Friday, July 19, 2013

Lord's embraces the unpredictability of the Ashes

They are never going to get that close again, simply because England are the better team. That's what many in the cricketing punditocracy believed after the first Ashes test at Trent Bridge. If the first day of action of the second Ashes test at Lord’s is an indication of things to come, then Australia are going to fight tooth and nail in what seems poised to be another fascinating match. My reflections on the first day follow.

  1. Alastair Cook is at his most vulnerable in the first ten overs of the innings, specifically so on and around off stump. James Pattinson was constantly spraying the ball down Cook’s legs, and Michael Clarke removed him after just two overs. On came Shane Watson, and the change was vindicated immediately as Cook was pinned on the crease to an away swinger that straightened on off stump. If Australia can consistently pressurize Cook with the new ball, they will succeed in neutralizing one of England’s key batsmen.
  2. Ryan Harris’ inclusion at the expense of Mitchell Starc was a bold and pro-active move that paid immediate dividends for Australia. I wrote on a few occasions during the first test that Starc might deliver 3 wicket-taking balls in an over, and then be anonymous for a whole spell. Harris was the polar opposite at Lord’s. Generating impressive movement through the air, Harris also consistently hurried the English batsmen off a good length, who never looked truly comfortable against him. The reward was three top order wickets.
  3. Despite England being reduced to 28 for 3, Jonathan Trott and Ian Bell carried England to a comfortable position with some glorious batting. Trott in particular was imperious in every shot he played, hitting eleven boundaries comprising every shot in the manual. After lunch, Australia conceded six runs an over for about eight overs, and just when it seemed like Trott and Bell were going to run away with the innings, the former gave away his wicket in a most unusual manner, pulling a long hop to deep midwicket.
  4. Jonny Bairstow joined Ian Bell at the crease much earlier than expected on what was a serene batting wicket. The man from Yorkshire is certainly getting opportunities to make a mark this series, due to the inconsistent form of the much-vaunted top order. To capitalize on these opportunities, Bairstow would do well to play straight more often. Bairstow was bowled playing across the line for the second successive test match, but thankfully for him Peter Siddle overstepped and providing him with another opportunity.
  5. So did Bairstow avail of the opportunity? In one respect he did, combining with Bell to put on a 144 run partnership for the fifth wicket. Bairstow was more judicious in his shot selection, and even manufactured some kind of pull/hook hybrid to negate his alleged weakness against the short ball. However, in another respect Bairstow didn’t truly utilize his reprieve, because he got out to a rank full toss from Steven Smith so soon after Bell’s departure.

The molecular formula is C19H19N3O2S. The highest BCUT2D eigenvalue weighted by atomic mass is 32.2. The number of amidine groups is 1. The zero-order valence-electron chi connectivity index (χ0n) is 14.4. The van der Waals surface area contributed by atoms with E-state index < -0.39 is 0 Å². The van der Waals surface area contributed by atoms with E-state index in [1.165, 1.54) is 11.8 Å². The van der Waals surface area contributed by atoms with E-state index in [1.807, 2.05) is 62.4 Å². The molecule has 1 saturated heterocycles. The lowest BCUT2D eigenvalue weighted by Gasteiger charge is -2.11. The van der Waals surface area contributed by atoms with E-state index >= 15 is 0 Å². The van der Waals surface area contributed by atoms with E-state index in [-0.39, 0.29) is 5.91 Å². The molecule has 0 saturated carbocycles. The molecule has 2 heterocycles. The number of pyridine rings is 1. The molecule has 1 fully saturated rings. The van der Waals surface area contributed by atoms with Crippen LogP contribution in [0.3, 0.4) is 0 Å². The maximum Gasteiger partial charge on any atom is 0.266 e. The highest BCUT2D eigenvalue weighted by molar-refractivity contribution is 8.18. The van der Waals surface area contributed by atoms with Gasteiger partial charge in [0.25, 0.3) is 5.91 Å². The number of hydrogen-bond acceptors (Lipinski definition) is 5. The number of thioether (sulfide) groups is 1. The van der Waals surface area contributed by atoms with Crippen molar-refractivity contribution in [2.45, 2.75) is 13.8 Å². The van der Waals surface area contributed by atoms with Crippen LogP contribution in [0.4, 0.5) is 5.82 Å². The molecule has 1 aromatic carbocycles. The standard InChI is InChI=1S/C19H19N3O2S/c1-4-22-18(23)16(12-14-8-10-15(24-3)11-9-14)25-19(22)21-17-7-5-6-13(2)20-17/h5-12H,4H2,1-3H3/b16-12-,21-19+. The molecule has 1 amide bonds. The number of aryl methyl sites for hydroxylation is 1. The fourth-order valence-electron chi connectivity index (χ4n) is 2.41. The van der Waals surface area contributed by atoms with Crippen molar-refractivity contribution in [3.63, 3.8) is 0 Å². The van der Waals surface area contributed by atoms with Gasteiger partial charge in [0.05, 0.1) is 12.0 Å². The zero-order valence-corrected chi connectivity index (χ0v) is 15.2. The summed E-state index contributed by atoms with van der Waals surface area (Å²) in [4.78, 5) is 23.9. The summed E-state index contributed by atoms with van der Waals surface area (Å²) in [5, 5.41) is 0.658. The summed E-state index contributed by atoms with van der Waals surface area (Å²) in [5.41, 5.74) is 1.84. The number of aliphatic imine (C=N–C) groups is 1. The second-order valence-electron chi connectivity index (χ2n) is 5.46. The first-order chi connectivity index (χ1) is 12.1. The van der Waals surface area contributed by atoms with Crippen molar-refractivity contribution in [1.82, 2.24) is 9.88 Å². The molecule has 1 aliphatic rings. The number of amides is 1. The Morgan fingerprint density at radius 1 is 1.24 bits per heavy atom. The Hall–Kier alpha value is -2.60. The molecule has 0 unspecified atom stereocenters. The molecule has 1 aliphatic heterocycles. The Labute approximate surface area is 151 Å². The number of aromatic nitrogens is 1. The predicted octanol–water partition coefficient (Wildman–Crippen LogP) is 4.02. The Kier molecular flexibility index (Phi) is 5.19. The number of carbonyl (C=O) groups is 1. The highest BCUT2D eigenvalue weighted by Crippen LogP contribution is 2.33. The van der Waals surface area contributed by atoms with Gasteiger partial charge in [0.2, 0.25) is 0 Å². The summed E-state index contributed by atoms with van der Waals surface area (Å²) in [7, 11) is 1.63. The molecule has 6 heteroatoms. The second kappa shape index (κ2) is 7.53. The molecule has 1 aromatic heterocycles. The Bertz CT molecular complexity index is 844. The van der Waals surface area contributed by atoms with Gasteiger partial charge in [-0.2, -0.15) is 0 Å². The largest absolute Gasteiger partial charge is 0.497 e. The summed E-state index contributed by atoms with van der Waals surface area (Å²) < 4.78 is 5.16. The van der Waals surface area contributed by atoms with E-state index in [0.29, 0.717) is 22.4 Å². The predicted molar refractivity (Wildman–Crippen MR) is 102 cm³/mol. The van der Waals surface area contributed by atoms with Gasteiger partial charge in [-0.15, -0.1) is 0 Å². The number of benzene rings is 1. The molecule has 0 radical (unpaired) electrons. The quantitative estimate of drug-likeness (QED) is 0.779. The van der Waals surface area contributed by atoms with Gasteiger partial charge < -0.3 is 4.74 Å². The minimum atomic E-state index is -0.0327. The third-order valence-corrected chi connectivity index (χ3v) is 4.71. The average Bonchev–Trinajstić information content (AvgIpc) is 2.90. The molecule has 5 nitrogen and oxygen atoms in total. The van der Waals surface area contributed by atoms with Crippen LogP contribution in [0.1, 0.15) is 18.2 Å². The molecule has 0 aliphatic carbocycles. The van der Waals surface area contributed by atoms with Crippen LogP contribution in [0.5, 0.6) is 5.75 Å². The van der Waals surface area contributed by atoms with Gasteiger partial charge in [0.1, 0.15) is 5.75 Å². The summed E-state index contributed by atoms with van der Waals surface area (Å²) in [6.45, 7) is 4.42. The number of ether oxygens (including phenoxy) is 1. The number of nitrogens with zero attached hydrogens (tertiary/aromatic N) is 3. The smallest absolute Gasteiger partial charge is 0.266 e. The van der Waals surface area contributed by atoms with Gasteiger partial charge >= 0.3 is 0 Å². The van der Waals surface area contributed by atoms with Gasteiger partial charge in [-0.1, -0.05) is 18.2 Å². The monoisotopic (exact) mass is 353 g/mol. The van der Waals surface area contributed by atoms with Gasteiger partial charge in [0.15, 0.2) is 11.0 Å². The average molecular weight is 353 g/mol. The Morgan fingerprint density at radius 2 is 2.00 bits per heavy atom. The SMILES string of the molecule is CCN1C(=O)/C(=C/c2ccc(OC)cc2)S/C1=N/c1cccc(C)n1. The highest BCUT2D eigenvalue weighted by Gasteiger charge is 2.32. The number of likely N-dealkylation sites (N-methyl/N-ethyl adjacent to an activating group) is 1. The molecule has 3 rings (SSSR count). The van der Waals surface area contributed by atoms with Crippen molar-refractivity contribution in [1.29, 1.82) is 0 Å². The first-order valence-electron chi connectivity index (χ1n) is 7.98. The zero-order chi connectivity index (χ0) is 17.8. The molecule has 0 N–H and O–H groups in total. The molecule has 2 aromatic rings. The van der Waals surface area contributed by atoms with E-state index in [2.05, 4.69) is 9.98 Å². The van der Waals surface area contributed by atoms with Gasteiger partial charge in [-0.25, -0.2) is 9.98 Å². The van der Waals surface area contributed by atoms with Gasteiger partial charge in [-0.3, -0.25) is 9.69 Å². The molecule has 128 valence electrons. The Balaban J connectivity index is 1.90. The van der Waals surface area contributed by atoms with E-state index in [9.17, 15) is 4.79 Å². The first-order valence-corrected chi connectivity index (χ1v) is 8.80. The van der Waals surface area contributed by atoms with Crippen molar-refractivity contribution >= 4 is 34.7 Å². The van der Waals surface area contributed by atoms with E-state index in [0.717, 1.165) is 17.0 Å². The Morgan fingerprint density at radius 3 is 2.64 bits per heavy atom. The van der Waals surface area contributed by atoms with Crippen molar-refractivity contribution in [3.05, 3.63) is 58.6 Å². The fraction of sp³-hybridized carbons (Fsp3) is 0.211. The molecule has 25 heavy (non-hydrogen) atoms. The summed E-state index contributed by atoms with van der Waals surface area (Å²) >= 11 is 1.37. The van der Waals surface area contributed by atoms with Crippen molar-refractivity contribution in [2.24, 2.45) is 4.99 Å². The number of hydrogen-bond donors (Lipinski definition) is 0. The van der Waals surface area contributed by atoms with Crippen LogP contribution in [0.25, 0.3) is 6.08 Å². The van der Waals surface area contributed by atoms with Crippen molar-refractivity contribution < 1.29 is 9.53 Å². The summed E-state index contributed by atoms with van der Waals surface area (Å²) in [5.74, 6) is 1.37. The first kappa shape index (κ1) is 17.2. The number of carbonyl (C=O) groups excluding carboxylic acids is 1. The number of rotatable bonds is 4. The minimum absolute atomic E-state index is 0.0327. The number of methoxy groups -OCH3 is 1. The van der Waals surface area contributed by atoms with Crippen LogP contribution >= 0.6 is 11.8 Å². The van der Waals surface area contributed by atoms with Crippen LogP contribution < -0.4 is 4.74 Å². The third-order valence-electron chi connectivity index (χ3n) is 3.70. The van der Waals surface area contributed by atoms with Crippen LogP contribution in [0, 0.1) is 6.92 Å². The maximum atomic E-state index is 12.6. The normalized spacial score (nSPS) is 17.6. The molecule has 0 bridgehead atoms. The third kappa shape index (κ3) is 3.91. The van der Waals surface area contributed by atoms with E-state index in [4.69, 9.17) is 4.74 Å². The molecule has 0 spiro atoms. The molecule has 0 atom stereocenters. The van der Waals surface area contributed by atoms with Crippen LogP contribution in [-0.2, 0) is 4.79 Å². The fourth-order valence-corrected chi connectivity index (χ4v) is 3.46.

6. Speaking of Bell, he played an innings laced with elegance and quality. I can’t remember a batsman scoring two consecutive centuries with exactly the same score. However, this 109 was rather different from his guarded effort at Trent Bridge. Bell took a while to get going, but once he sussed out the conditions, he played at an easy pace looking rarely troubled. His trademark late cuts and glances were on display again, but what truly punctuated his innings were some sumptuous cover drives. In particular, three in one over bowled by James Pattinson will remain in the memory long past the conclusion of this Ashes summer.
  7. Every day of the series so far, has provided us with a surprise protagonist. On the first day at Lord’s, the role belonged to Steven Smith. Clarke tossed the ball to him in a desperate attempt to break Bell and Bairstow’s partnership. A few horrible long hops and full tosses later, it seemed like a bad idea, before Smith delivered a classical leg-spinner to have Bell caught at slip. A flipper that accounted for Matt Prior followed the aforementioned dismissal of Bairstow. If Smith can continue to sneak a few more wickets for Australia, it might give Clarke greater flexibility in rotating his fast bowlers and keeping them fresh.
  8. Smith’s success shines a harsh light on Ashton Agar. Agar might develop into Australia’s leading spin bowler with some experience under his belt in a few years time. Notwithstanding the feel good story of his 98, the reality is that Agar is far from a wicket-taking test spinner at the current stage of his development. Once again, the length was far from ideal, and the English batsmen hardly looked like getting out to him.
  9. James Pattinson was the other disappointing Australian bowler on the day. Pattinson had his lines awry throughout the day, and Starc’s exclusion should serve as a warning to the young tyro. With Harris grabbing his opportunity with both hands, Pattinson should be wary of James Faulkner and Jackson Bird who are equally capable of seizing a chance if it arrives.
  10. After gaining the rewards of a hard day’s toil, it would be nice if Australia’s bowlers weren’t called to deliver with the bat again. Australia can scarcely be in a better position having dismissed seven English batsmen on a batting paradise. It’s been too long since the Australian batsmen last performed, and there certainly won’t be a better opportunity than this Lord’s pitch to get rid of their batting demons.

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